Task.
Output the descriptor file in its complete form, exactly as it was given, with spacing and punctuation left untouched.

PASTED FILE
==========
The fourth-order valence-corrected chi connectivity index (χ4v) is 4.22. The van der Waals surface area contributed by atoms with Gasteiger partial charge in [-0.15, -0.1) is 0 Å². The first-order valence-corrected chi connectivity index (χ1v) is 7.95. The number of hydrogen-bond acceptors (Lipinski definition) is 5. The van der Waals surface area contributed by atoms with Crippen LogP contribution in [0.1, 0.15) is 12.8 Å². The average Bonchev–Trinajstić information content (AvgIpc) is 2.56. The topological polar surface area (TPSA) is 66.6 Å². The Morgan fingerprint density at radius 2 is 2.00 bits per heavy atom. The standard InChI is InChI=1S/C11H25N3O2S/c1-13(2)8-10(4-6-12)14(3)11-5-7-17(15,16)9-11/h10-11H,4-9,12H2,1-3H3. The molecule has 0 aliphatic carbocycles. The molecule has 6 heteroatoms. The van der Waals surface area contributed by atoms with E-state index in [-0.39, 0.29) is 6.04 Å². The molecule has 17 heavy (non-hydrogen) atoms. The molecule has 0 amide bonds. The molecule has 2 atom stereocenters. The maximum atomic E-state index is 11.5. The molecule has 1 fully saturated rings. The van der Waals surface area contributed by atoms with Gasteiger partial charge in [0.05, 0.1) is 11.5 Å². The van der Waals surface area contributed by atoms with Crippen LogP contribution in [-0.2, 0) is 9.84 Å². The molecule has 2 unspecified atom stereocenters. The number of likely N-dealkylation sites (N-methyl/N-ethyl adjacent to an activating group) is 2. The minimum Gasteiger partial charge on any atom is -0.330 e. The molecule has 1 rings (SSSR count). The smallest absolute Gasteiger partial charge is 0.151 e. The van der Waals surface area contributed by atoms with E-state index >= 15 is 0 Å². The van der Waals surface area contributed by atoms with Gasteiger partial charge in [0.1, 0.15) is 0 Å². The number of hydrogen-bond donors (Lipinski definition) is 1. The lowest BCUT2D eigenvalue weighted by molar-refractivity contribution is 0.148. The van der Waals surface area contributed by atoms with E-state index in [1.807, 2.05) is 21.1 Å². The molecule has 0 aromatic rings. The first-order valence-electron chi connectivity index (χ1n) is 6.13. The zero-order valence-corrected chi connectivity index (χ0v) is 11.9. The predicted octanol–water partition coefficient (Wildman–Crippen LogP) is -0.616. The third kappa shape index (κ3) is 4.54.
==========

The fourth-order valence-corrected chi connectivity index (χ4v) is 4.22. The van der Waals surface area contributed by atoms with Gasteiger partial charge in [-0.15, -0.1) is 0 Å². The first-order valence-corrected chi connectivity index (χ1v) is 7.95. The number of hydrogen-bond acceptors (Lipinski definition) is 5. The van der Waals surface area contributed by atoms with Crippen LogP contribution in [0.1, 0.15) is 12.8 Å². The average Bonchev–Trinajstić information content (AvgIpc) is 2.56. The topological polar surface area (TPSA) is 66.6 Å². The Morgan fingerprint density at radius 2 is 2.00 bits per heavy atom. The standard InChI is InChI=1S/C11H25N3O2S/c1-13(2)8-10(4-6-12)14(3)11-5-7-17(15,16)9-11/h10-11H,4-9,12H2,1-3H3. The molecule has 0 aliphatic carbocycles. The molecule has 6 heteroatoms. The van der Waals surface area contributed by atoms with E-state index in [-0.39, 0.29) is 6.04 Å². The molecule has 17 heavy (non-hydrogen) atoms. The molecule has 0 amide bonds. The molecule has 2 atom stereocenters. The maximum atomic E-state index is 11.5. The molecule has 1 fully saturated rings. The van der Waals surface area contributed by atoms with Gasteiger partial charge in [0.05, 0.1) is 11.5 Å². The van der Waals surface area contributed by atoms with Crippen LogP contribution in [-0.2, 0) is 9.84 Å². The molecule has 2 unspecified atom stereocenters. The number of likely N-dealkylation sites (N-methyl/N-ethyl adjacent to an activating group) is 2. The minimum Gasteiger partial charge on any atom is -0.330 e. The molecule has 1 rings (SSSR count). The smallest absolute Gasteiger partial charge is 0.151 e. The van der Waals surface area contributed by atoms with E-state index >= 15 is 0 Å². The van der Waals surface area contributed by atoms with Gasteiger partial charge in [0.1, 0.15) is 0 Å². The number of hydrogen-bond donors (Lipinski definition) is 1. The lowest BCUT2D eigenvalue weighted by molar-refractivity contribution is 0.148. The van der Waals surface area contributed by atoms with E-state index in [1.807, 2.05) is 21.1 Å². The molecule has 0 aromatic rings. The first-order valence-electron chi connectivity index (χ1n) is 6.13. The zero-order valence-corrected chi connectivity index (χ0v) is 11.9. The predicted octanol–water partition coefficient (Wildman–Crippen LogP) is -0.616. The third kappa shape index (κ3) is 4.54.